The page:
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The Daily Cardinal Est. 1892
Wednesday, January 19, 2022
A switch to buses run on renewables could save the city money and also reduce its carbon footprint, a study found.

A switch to buses run on renewables could save the city money and also reduce its carbon footprint, a study found.

Buses run on renewables could be city’s next step toward sustainability goals

In an effort to meet the City of Madison’s zero waste goal, city officials are considering switching all municipal vehicles to renewable energy.

Replacing Madison’s municipal vehicles with a fleet run entirely on renewable energy would be the most cost effective way to reduce the city’s carbon footprint, according to a study presented by the Sustainable Madison Committee Monday.

The study group’s calculation included the costs and emissions of everything from city buses to SUVs to lawn mowers.The study showed that making those changes would have a greater impact than making specific retrofits to city buildings, another proposed solution.

Transitioning to a fleet run on renewables could be one of the city’s next steps in reaching its goal to reach zero net carbon emissions and switch to 100 percent renewable energy.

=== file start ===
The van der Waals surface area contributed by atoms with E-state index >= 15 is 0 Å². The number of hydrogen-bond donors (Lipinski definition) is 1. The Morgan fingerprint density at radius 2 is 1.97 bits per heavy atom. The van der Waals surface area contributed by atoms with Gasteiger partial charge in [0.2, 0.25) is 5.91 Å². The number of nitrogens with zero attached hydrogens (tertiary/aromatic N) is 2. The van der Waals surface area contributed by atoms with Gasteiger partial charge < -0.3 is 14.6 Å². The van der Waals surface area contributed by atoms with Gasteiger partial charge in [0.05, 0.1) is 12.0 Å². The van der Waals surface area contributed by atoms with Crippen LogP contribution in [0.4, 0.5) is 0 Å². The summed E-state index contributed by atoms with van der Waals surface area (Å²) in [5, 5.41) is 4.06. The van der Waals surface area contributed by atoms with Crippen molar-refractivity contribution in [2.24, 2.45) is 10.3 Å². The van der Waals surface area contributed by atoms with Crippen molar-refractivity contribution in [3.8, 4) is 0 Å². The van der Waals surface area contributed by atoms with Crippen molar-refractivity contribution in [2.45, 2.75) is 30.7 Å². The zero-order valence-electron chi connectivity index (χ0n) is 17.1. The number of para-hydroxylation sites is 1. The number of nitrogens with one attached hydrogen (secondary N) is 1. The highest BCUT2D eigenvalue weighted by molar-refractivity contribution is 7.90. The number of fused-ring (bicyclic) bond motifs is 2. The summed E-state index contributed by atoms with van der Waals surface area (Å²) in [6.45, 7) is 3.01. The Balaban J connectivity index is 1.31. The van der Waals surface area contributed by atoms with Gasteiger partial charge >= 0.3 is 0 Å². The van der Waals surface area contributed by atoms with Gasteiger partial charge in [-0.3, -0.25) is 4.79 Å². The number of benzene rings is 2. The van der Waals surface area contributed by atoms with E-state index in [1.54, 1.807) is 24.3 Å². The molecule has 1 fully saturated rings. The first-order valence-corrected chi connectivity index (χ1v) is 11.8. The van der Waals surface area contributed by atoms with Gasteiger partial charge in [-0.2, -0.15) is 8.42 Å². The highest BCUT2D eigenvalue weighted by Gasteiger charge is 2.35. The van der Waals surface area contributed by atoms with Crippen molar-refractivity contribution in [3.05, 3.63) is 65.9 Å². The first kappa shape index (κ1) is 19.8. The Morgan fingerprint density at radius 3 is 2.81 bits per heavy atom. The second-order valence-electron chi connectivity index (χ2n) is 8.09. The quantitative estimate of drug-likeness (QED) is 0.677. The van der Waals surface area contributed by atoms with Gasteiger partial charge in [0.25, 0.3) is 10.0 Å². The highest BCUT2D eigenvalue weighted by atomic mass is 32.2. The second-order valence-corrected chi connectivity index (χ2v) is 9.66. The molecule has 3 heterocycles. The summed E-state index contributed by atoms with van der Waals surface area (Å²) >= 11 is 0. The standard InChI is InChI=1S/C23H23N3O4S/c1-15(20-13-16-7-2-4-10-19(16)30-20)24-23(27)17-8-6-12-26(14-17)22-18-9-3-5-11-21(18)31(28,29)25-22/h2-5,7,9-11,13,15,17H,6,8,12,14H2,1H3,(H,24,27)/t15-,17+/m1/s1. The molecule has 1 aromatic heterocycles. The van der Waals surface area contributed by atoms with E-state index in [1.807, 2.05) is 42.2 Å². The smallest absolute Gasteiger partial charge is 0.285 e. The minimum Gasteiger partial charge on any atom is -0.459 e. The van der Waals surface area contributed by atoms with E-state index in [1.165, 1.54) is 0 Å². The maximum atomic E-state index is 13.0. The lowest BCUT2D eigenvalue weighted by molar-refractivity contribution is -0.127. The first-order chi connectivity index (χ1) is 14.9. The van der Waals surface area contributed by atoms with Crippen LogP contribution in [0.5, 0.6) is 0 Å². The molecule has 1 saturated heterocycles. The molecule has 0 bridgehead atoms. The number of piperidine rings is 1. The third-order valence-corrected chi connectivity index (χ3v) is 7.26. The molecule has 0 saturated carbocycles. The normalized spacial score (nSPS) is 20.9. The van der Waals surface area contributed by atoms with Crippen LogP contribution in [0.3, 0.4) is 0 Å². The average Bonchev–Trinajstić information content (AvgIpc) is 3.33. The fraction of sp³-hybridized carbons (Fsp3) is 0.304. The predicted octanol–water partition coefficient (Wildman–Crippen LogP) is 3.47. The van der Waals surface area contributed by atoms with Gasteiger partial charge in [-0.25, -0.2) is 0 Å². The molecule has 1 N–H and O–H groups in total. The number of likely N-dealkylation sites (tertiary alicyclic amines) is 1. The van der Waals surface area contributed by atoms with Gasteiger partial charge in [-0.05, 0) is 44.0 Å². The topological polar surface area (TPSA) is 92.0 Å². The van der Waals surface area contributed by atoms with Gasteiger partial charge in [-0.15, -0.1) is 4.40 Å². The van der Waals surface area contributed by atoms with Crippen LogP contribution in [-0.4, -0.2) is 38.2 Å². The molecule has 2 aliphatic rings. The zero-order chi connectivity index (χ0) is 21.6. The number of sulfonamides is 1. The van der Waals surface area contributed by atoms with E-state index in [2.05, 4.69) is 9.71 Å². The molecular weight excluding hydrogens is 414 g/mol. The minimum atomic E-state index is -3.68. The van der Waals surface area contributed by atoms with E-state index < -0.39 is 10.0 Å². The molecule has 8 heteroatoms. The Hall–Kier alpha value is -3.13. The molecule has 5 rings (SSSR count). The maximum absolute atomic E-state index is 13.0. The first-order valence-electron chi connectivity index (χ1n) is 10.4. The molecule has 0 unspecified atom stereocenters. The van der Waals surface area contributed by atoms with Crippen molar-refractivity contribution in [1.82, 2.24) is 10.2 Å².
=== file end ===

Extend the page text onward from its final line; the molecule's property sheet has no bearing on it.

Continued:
“The renewable energy buses are one of the best investments the city can make in terms of the cost to acquire a tonne of carbon reduction,” said sustainability consultant Josh Arnold.

The committee has already devoted significant time identifying areas where they could make quick, inexpensive changes to existing city facilities. After assessing pre-existing infrastructure, replacing leaky windows, improving lighting and adding insulation, City Facilities and Sustainability Initiatives chair Jeanne Hoffman said her committee has picked over “the low hanging fruit.”

Now, the committee is working to identify larger solutions that meet at the intersections of city’s demands — like energy-efficient infrastructure, and its supplies — including the abundant potential for solar and wind energy exploration.

Hoffman said she is excited about future opportunities to work with Madison utility providers to make widespread solar energy a reality in the city.

“Expanding solar is one of the things we are looking into,” she said.

However, challenges like aging infrastructure and funding present obstacles to meeting those goals in the short term. Instead, the city is considering their options as it makes longer range plans toward a greener future.

The committee hopes that by making adjustments to city facilities, they also encourage the private sector to work toward making a commitment to sustainability.

“I feel very strongly that if the city operation side we achieve this goal, it will have a huge impact on how the rest of the community sees the potential to reach that goal,” Hoffman said. “The work that we’ve done is already having a snowball effect and I’m excited to see what we can do in the future.”

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